July 10, 2018 12:17 am
Updated: July 10, 2018 12:18 am

What it’s like to live next to a Richmond ‘ghost house’

WATCH: While the City of Richmond says the number of empty homes in the municipality is low, residents who live next to vacant houses say they are fed up. Kristen Robinson reports.


Laura Gillanders would like to meet the neighbours a few doors away from her Richmond rental home but in six years she’s only seen one sign of life.

“About three years ago, I did see somebody here in the summer and I saw them leaving with a suitcase,” she told Global News.

“I was like, ‘Oh, do you live here?’ And they just said they are going to the airport and didn’t talk so that was the only time I’ve ever seen anybody here.”​

Globalnews.ca coverage of the empty homes tax

The 3,600-plus-square-foot home in the 3800-block of Earlmond Avenue in Richmond gets mail deliveries, garbage and green bin pick-ups, but does not appear to have any full-time residents.

“It’s just a shame to leave a house sitting empty for six years, it should be rented out”, said Gillanders, who has taken it upon herself to clear away overflowing mail and flyers delivered to the home and move the owner’s green bin to prevent it from blocking the makeshift gravel sidewalk.

Although she has no problem with being a good neighbour, Gillanders is sad to see the home, which was assessed at just over $2.7 million last year, vacant during a housing crisis. Last month, she took to Twitter to vent her frustration.

“Maybe the homeowners are so wealthy that they just don’t have any incentives to rent it out and they don’t want to,” Gillanders said.

Longtime city councillor Harold Steves estimates Richmond has some 500 vacant homes, including two in his own Steveston neighbourhood.

“We’ve got a lot of these huge houses taking up a lot of property that people should be living in,” said Steves, who wants to see an expanded empty homes’ tax.

“It is a provincewide problem all the way through all of Metro Vancouver and it should be solved as a provincial problem, rather than a local one.”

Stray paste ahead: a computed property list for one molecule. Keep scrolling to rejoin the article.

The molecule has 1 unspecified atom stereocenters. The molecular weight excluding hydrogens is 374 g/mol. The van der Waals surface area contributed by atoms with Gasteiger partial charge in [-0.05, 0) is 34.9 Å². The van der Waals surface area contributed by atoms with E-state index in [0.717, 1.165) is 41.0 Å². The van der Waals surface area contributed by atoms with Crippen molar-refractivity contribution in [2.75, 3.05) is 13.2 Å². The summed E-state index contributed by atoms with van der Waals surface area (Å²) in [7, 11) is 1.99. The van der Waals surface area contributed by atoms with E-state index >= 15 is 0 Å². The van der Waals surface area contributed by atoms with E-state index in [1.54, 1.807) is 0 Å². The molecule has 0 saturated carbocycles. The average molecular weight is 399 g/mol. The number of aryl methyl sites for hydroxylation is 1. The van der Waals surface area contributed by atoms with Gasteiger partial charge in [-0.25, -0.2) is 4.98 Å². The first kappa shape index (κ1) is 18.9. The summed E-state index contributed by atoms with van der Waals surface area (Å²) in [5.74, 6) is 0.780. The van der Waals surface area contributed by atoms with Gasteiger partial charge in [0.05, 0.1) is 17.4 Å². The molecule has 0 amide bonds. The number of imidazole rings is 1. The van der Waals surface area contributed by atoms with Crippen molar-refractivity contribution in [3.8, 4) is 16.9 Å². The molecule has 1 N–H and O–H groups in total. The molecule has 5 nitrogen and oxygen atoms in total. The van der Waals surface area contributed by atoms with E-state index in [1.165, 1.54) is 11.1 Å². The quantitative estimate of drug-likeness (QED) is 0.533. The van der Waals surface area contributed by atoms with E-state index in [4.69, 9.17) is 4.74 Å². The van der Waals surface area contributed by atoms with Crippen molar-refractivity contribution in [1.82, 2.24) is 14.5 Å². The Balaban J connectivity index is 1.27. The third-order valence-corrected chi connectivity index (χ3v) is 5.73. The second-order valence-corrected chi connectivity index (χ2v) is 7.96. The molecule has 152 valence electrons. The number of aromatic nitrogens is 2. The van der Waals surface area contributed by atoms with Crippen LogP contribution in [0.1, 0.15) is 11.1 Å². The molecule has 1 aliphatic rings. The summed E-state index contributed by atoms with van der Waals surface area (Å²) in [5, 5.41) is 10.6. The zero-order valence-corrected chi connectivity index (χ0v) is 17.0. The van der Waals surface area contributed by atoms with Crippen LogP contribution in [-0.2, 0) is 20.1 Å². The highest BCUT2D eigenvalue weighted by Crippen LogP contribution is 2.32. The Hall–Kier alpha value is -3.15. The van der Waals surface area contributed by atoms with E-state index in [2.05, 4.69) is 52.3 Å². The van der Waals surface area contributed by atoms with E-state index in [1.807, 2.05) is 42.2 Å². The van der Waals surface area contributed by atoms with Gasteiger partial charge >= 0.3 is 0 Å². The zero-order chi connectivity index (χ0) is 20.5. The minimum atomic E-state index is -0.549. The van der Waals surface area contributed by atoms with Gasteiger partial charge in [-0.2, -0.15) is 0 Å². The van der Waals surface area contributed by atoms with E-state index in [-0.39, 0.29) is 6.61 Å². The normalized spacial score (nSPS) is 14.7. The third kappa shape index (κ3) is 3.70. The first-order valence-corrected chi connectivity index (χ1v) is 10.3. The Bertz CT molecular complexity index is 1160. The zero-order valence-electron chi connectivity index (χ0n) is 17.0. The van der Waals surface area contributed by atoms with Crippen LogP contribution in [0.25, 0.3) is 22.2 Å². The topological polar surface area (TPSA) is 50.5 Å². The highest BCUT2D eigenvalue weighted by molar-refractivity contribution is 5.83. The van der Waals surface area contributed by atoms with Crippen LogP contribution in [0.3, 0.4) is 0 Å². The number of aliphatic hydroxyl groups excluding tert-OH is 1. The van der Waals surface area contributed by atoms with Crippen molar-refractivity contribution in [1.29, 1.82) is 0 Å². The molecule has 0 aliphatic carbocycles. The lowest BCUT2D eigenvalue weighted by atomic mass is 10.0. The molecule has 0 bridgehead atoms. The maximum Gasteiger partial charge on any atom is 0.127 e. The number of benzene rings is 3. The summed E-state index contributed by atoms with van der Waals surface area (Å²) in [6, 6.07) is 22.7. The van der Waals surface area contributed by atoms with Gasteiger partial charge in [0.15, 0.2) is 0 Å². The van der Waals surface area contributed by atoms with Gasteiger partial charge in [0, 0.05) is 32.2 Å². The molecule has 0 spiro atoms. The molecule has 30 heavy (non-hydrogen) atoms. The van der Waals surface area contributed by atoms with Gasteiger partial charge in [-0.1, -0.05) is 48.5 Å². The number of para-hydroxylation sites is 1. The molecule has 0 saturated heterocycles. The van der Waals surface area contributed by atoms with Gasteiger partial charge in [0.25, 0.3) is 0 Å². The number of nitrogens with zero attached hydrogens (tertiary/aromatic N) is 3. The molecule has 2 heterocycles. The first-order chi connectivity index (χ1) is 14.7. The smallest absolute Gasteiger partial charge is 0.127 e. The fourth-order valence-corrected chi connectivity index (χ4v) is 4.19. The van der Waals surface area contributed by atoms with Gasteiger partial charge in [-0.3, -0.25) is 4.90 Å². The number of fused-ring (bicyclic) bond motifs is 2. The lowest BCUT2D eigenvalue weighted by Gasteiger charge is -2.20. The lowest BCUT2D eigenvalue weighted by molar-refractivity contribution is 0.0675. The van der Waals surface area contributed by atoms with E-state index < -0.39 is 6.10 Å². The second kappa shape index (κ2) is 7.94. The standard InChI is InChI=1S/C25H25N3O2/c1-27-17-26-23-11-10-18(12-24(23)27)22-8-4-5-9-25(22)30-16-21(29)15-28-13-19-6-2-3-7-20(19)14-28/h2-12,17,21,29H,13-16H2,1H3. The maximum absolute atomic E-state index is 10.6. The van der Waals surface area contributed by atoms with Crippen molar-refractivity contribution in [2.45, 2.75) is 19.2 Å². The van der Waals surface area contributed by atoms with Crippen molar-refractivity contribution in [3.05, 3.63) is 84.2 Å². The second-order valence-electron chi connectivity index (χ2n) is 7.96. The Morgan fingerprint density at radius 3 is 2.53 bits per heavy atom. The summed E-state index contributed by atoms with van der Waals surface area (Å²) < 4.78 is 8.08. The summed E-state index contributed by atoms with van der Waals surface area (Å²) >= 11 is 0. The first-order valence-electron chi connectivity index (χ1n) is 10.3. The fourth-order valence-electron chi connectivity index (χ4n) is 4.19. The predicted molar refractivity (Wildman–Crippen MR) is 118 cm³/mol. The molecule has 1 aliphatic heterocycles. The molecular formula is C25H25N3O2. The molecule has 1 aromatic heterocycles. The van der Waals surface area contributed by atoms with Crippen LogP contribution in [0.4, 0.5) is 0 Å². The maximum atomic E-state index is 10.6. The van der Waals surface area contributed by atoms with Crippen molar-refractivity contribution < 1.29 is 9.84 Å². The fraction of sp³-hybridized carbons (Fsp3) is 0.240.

The City of Richmond told Global News there has been no direction from council at this time to consider an empty home tax.

READ MORE: Vancouver homeowner says Empty Homes Tax is hurting those with second homes

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While the topic has come up in the past, city spokesperson Ted Townsend said the majority of council “were unconvinced that it was necessary or that a tax would be fair or effective and at best wanted to wait and see if Vancouver’s tax proves to be effective.”

Townsend added that there are no firm numbers on empty homes in Richmond but most estimates show they represent a small percentage of residences.

The City of Vancouver says it will collect $30 million from its empty homes tax this year. The tax, implemented in 2016, charges owners one per cent of a home’s assessed value if it’s not a principal residence or rented for at least six months of the year.

​The ghost house down the block from Gillanders’ home receives mail from Telus along with the City of Richmond and Canada Revenue Agency correspondence addressed to a Qiufen Zhu and Yanjie Lu.

Global News was unable to reach anyone associated with the home.

“It’s just such a waste of space,” she said.

© 2018 Global News, a division of Corus Entertainment Inc.

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